The Kurodani Temple, Kie-to (p. 824 A), is situated in the midst of a garden cemetery.


Pagodas were introduced with Buddhism from China, but those now standing mostly date from the seventeenth century, and are attached to important temples. They are square in plan, mostly five-storeyed, about 150 ft. high, and built of timber to withstand earthquakes ; the lower storey contains images and shrines, while the upper storeys serve as " belvederes " and have projecting roofs supporting bronze bells.

The Pagoda, Horiuji, near Nara, is on a concrete base, and is said to have been built by Coreans in A.D. 607. It has five storeys of gradually diminishing width and each is provided with a boldly projecting roof carried on brackets, while the whole is surmounted by a curious finial of metal rings and bells, supported by the great central post 100 ft. high and 3 ft. square at the base.

The Pagoda, Yasaka (A.D. 1618) (p. 824 B), is a fine five-storeyed typical example.

Other pagodas are at Yakushiji (A.D. 680), Bessho, and Osaka, which is a five-storeyed example with elaborate brackets, displaying dragons and unicorns (p. 823 G).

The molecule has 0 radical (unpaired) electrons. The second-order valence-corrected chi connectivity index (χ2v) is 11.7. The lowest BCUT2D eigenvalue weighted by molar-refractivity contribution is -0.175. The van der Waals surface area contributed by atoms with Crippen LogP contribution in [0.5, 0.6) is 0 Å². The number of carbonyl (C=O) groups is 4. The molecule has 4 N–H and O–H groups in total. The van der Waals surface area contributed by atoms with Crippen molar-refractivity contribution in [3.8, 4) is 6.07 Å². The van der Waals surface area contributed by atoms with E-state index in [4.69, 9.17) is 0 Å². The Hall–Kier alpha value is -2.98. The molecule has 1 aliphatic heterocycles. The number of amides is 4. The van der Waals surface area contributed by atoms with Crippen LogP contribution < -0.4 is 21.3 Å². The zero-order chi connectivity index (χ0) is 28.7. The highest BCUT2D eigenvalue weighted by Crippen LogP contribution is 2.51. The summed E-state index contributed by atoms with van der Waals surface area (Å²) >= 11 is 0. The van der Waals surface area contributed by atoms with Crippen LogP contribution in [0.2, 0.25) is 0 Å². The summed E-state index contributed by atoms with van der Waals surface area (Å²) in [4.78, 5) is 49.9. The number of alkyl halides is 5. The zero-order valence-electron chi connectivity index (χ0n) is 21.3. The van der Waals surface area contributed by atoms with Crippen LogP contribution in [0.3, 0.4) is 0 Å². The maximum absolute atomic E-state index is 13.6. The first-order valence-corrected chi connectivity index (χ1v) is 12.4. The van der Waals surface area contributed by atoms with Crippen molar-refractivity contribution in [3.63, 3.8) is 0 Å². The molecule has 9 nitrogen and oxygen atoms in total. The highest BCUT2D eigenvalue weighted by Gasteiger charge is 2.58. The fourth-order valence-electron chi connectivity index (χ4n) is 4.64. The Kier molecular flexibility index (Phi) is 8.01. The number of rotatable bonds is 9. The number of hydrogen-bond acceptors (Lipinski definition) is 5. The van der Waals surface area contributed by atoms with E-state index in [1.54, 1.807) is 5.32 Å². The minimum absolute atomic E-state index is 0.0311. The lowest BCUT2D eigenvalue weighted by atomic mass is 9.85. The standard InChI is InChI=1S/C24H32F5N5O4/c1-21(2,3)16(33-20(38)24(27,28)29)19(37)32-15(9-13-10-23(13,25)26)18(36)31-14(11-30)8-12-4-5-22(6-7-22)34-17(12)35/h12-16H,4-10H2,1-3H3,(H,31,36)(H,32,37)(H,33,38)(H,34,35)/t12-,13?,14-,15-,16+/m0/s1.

The Tomb of Ieyasu, Nikko, has a triple enclosure with three pai-lows like a Buddhist temple, and is typical of many others, with flights of steps to the mortuary chapel and tomb-chambers, and besides these chief buildings there are priests' chambers, store-houses, and a pagoda. The tombs of the Shoguns, Tokio, are famous.


Palaces were erected with each change of Emperor, as capital succeeded capital, and were of simple type and generally consisted of a principal hall, joined by corridors to three pavilions, for the Imperial family. Since the sixteenth century palaces have been surrounded by walls often of concave slope and tilted quoin stones, to resist earthquakes, and with an encircling moat.